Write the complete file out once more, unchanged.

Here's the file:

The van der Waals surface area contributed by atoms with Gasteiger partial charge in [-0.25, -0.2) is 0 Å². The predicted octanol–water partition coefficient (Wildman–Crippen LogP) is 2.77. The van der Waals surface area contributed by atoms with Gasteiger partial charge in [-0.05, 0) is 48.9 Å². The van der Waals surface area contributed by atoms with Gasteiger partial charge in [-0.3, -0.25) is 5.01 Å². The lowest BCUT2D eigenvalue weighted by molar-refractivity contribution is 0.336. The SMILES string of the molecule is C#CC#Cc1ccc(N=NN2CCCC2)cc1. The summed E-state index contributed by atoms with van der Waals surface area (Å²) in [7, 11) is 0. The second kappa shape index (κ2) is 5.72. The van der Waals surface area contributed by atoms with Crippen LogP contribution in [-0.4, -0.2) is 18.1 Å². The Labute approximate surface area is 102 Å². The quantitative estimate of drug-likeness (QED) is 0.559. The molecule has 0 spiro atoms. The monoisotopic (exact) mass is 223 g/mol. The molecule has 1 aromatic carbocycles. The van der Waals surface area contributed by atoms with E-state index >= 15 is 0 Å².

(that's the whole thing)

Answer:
The van der Waals surface area contributed by atoms with Gasteiger partial charge in [-0.25, -0.2) is 0 Å². The predicted octanol–water partition coefficient (Wildman–Crippen LogP) is 2.77. The van der Waals surface area contributed by atoms with Gasteiger partial charge in [-0.05, 0) is 48.9 Å². The van der Waals surface area contributed by atoms with Gasteiger partial charge in [-0.3, -0.25) is 5.01 Å². The lowest BCUT2D eigenvalue weighted by molar-refractivity contribution is 0.336. The SMILES string of the molecule is C#CC#Cc1ccc(N=NN2CCCC2)cc1. The summed E-state index contributed by atoms with van der Waals surface area (Å²) in [7, 11) is 0. The second kappa shape index (κ2) is 5.72. The van der Waals surface area contributed by atoms with Crippen LogP contribution in [-0.4, -0.2) is 18.1 Å². The Labute approximate surface area is 102 Å². The quantitative estimate of drug-likeness (QED) is 0.559. The molecule has 0 spiro atoms. The monoisotopic (exact) mass is 223 g/mol. The molecule has 1 aromatic carbocycles. The van der Waals surface area contributed by atoms with E-state index >= 15 is 0 Å².